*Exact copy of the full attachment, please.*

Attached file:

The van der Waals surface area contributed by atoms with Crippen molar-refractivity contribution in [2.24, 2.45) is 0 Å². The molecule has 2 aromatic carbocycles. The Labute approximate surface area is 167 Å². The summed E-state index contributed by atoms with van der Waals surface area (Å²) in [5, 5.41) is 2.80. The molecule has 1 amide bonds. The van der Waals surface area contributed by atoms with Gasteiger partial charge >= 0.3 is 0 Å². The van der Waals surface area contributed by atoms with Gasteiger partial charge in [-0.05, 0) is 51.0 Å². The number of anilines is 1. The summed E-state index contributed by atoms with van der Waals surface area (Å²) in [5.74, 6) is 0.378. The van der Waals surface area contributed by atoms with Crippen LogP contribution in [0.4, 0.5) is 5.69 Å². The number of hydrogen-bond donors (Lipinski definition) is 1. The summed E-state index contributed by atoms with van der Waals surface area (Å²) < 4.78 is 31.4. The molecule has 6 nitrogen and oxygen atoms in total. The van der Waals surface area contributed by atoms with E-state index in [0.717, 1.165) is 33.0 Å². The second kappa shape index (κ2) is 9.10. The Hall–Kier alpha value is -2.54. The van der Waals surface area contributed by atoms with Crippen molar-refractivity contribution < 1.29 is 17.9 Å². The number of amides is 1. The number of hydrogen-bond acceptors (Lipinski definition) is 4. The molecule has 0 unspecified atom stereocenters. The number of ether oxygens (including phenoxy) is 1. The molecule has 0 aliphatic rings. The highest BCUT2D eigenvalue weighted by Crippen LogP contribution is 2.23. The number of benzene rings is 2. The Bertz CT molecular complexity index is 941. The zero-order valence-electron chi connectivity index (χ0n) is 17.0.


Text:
The van der Waals surface area contributed by atoms with Crippen molar-refractivity contribution in [2.24, 2.45) is 0 Å². The molecule has 2 aromatic carbocycles. The Labute approximate surface area is 167 Å². The summed E-state index contributed by atoms with van der Waals surface area (Å²) in [5, 5.41) is 2.80. The molecule has 1 amide bonds. The van der Waals surface area contributed by atoms with Gasteiger partial charge >= 0.3 is 0 Å². The van der Waals surface area contributed by atoms with Gasteiger partial charge in [-0.05, 0) is 51.0 Å². The number of anilines is 1. The summed E-state index contributed by atoms with van der Waals surface area (Å²) in [5.74, 6) is 0.378. The van der Waals surface area contributed by atoms with Crippen LogP contribution in [0.4, 0.5) is 5.69 Å². The number of hydrogen-bond donors (Lipinski definition) is 1. The summed E-state index contributed by atoms with van der Waals surface area (Å²) < 4.78 is 31.4. The molecule has 6 nitrogen and oxygen atoms in total. The van der Waals surface area contributed by atoms with E-state index in [0.717, 1.165) is 33.0 Å². The second kappa shape index (κ2) is 9.10. The Hall–Kier alpha value is -2.54. The van der Waals surface area contributed by atoms with Crippen molar-refractivity contribution < 1.29 is 17.9 Å². The number of amides is 1. The number of hydrogen-bond acceptors (Lipinski definition) is 4. The molecule has 0 unspecified atom stereocenters. The number of ether oxygens (including phenoxy) is 1. The molecule has 0 aliphatic rings. The highest BCUT2D eigenvalue weighted by Crippen LogP contribution is 2.23. The number of benzene rings is 2. The Bertz CT molecular complexity index is 941. The zero-order valence-electron chi connectivity index (χ0n) is 17.0.